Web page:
San Francisco, March 22 (IANS) The two crashes involving the same Boeing 737 Max model in a span of five months revealed some problems with the industry regulation as well as pilot training, according to an aviation expert.
“I believe this is the fundamental root cause of these accidents — inadequate regulation and oversight to counter financial incentives (of the airline industry),” Douglas Moss, an aviation safety and security expert at University of South California, told Xinhua news agency on Thursday.
An Ethiopian Airlines Flight crashed on March 10, killing 189 people onboard. In October 2018, a Lion Air flight plunged into the Java Sea, killing 157 people.
The Chicago-headquartered Boeing Company, has since been put under spotlight and potential legal liability has been widely discussed, even though an investigation is still underway.
The US Federal Aviation Administration (FAA) is mandated to guarantee airline safety via a certification process. But under its Organization Designation Authorization (ODA) programme, the FAA delegates to the manufacturer certain aspects of certifying the airplane — making sure that the airplane design meets all the FAA requirements, according to Moss.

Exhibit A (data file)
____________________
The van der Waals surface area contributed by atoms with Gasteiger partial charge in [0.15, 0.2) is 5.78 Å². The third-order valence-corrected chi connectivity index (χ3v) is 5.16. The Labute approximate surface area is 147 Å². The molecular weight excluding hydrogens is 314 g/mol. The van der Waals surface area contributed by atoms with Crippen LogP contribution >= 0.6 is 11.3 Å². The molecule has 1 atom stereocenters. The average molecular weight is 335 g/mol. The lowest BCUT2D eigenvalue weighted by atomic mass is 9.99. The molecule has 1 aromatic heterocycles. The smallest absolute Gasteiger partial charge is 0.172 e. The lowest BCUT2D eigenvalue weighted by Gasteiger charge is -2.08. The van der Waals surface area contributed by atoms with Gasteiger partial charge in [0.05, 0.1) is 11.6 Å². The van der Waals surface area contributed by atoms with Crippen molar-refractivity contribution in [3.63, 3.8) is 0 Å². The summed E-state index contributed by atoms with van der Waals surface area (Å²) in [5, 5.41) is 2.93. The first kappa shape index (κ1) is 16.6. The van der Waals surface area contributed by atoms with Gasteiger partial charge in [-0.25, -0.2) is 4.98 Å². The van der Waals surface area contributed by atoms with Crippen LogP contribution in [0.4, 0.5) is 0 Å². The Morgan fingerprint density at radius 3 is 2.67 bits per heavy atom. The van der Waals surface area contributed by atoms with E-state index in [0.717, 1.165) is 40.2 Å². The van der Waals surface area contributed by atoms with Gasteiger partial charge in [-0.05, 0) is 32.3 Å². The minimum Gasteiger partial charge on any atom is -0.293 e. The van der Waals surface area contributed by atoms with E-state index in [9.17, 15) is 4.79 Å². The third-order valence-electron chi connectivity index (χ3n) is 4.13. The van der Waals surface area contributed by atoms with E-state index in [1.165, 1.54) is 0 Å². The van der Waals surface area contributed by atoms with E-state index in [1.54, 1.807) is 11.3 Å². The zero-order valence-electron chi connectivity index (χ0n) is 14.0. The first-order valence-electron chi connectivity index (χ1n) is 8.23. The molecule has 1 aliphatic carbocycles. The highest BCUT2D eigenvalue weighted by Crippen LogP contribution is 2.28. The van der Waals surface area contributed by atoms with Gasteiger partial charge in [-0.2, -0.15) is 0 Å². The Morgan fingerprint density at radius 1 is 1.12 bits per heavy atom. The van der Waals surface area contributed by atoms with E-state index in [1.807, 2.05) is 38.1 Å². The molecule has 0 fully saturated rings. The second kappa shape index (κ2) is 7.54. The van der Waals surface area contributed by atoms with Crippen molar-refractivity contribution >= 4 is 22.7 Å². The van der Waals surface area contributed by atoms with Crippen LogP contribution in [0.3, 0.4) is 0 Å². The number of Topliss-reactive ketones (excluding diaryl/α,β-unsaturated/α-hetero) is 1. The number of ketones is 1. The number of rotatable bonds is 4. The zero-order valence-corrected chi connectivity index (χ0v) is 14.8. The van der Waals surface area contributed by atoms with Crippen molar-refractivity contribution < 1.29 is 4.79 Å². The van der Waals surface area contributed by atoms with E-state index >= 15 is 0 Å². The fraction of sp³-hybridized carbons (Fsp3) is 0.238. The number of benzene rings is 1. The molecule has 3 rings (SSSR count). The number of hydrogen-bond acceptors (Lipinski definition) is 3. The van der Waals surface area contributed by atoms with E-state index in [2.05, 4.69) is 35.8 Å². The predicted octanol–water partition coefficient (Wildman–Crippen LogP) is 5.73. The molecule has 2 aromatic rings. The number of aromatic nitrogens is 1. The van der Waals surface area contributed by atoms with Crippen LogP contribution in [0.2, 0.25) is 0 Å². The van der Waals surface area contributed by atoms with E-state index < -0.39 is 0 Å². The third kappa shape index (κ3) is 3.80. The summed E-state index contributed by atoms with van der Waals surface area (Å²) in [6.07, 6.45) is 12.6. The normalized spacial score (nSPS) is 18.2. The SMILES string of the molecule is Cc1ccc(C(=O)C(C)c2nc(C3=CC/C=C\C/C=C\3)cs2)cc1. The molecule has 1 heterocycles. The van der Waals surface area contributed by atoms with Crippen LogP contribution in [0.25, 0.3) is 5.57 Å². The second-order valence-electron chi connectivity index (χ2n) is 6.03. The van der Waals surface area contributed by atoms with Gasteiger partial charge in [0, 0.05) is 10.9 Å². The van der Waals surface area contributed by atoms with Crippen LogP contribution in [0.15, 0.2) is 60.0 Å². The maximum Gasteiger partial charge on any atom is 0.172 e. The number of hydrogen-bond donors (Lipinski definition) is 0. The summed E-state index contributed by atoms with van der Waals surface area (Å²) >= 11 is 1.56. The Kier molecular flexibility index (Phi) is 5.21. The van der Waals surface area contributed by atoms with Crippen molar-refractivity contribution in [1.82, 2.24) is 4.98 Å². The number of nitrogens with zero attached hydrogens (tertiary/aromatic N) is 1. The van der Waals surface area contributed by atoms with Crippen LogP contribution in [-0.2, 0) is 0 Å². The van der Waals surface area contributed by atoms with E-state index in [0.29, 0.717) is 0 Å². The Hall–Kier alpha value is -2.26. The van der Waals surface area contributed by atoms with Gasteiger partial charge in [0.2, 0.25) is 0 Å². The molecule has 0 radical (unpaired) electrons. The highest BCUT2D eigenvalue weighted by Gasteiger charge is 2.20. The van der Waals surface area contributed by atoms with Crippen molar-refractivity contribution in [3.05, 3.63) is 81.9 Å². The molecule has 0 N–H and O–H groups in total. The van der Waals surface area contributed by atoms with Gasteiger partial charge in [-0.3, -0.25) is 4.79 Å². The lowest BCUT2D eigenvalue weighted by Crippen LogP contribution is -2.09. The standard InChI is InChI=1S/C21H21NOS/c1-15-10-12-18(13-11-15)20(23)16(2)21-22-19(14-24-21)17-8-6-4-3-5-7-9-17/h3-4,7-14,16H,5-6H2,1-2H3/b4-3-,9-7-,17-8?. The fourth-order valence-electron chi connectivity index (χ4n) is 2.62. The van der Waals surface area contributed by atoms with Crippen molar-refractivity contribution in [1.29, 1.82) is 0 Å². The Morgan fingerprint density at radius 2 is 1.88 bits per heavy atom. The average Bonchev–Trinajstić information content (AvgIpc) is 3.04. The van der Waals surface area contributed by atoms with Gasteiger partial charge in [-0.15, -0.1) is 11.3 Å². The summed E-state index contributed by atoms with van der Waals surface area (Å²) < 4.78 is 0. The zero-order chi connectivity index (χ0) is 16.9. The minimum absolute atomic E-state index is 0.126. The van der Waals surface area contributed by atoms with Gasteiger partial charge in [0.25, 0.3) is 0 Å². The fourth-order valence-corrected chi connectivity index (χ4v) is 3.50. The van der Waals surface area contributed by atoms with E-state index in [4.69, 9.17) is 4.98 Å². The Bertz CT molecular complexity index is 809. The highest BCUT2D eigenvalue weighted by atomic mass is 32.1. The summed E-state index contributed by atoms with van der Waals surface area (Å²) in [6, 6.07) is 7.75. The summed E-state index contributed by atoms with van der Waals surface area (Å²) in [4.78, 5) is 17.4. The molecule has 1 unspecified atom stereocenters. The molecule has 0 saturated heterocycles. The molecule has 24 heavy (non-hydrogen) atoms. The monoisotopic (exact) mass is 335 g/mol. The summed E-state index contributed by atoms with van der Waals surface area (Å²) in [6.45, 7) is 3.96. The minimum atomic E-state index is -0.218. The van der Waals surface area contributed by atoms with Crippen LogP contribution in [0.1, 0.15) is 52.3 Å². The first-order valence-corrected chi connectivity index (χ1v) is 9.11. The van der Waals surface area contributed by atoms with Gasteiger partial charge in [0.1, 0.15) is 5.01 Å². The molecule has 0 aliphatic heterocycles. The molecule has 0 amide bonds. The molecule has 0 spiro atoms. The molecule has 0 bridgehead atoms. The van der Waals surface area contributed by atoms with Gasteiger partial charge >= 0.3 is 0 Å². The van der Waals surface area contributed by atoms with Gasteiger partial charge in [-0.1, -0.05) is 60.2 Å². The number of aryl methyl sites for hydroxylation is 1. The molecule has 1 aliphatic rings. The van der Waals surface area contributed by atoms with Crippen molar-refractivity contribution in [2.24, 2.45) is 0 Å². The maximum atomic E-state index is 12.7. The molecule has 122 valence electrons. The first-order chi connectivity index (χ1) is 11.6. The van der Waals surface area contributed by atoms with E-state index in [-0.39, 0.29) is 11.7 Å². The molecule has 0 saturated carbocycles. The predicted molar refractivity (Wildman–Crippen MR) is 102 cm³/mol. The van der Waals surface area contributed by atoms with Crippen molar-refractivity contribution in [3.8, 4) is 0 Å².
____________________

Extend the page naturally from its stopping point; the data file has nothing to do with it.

“There is evidence that Boeing failed to fulfil its duties under the ODA,” said Moss. “They (Boeing) take their responsibilities for safety seriously.”
But the financial risks and incentives for both manufacturers and operators are so large that they sometimes sway corporate judgement, he said.
“The company may make a corporate decision that undermines safety and there isn’t enough governmental oversight or manpower to correct the issue,” Moss explained.
He added the pilot training at airlines is “woefully inadequate”.
“The 737 MAX pilots at American Airlines were given only a 56-minute iPad presentation to convey all the differences between the 737 MAX and its cousins,” he said. “Certainly that is not enough to ensure that the pilots are now competent to fly this new plane with all the new changes incorporated into it.”
In fact, most of the simulator time was devoted to administrative or rudimentary procedures instead of practicing how to handle emergencies, said Moss.
Another example he gave is the “poor documentation” that airlines give their pilots.
In the Lion Air accident, the pilots reportedly spent several minutes trying to find the right procedure in their emergency handbook to address their flight control problem.
“In my experience, the document writers at airlines are not pilots or human factors experts, and they follow mostly only rigid rules of format, with no concept of how the procedure will be used in the cockpit,” said Moss.
“Hopefully all these will change for the better after these accidents.”